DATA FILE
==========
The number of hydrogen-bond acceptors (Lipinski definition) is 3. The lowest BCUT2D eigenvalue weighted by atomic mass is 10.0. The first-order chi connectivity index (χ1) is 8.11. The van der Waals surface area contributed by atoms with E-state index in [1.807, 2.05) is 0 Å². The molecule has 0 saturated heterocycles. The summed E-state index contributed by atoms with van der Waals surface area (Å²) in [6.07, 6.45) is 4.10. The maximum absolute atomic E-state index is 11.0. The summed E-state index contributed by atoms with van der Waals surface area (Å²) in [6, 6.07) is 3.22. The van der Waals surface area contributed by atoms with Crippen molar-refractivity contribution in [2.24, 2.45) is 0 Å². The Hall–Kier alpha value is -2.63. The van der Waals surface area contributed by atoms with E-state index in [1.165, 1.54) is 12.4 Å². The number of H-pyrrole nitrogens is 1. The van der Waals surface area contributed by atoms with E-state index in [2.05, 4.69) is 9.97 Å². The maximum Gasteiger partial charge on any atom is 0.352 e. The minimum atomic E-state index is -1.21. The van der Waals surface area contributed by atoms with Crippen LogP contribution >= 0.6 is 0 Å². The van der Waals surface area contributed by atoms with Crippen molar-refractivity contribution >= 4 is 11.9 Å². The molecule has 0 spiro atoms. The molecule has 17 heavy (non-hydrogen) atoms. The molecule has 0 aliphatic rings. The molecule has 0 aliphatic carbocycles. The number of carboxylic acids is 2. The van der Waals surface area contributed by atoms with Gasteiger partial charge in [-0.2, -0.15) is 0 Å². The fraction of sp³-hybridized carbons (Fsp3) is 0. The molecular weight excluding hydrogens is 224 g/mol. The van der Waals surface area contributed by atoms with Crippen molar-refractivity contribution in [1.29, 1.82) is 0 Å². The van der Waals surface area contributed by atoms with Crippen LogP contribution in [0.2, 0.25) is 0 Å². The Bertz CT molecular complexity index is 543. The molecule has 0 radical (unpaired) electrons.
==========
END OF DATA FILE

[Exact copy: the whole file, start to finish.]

The number of hydrogen-bond acceptors (Lipinski definition) is 3. The lowest BCUT2D eigenvalue weighted by atomic mass is 10.0. The first-order chi connectivity index (χ1) is 8.11. The van der Waals surface area contributed by atoms with E-state index in [1.807, 2.05) is 0 Å². The molecule has 0 saturated heterocycles. The summed E-state index contributed by atoms with van der Waals surface area (Å²) in [6.07, 6.45) is 4.10. The maximum absolute atomic E-state index is 11.0. The summed E-state index contributed by atoms with van der Waals surface area (Å²) in [6, 6.07) is 3.22. The van der Waals surface area contributed by atoms with Crippen molar-refractivity contribution in [2.24, 2.45) is 0 Å². The Hall–Kier alpha value is -2.63. The van der Waals surface area contributed by atoms with E-state index in [1.165, 1.54) is 12.4 Å². The number of H-pyrrole nitrogens is 1. The van der Waals surface area contributed by atoms with E-state index in [2.05, 4.69) is 9.97 Å². The maximum Gasteiger partial charge on any atom is 0.352 e. The minimum atomic E-state index is -1.21. The van der Waals surface area contributed by atoms with Crippen LogP contribution >= 0.6 is 0 Å². The van der Waals surface area contributed by atoms with Crippen molar-refractivity contribution >= 4 is 11.9 Å². The molecule has 0 spiro atoms. The molecule has 17 heavy (non-hydrogen) atoms. The molecule has 0 aliphatic rings. The molecule has 0 aliphatic carbocycles. The number of carboxylic acids is 2. The van der Waals surface area contributed by atoms with Gasteiger partial charge in [-0.2, -0.15) is 0 Å². The fraction of sp³-hybridized carbons (Fsp3) is 0. The molecular weight excluding hydrogens is 224 g/mol. The van der Waals surface area contributed by atoms with Crippen molar-refractivity contribution in [1.29, 1.82) is 0 Å². The van der Waals surface area contributed by atoms with Crippen LogP contribution in [0.2, 0.25) is 0 Å². The Bertz CT molecular complexity index is 543. The molecule has 0 radical (unpaired) electrons.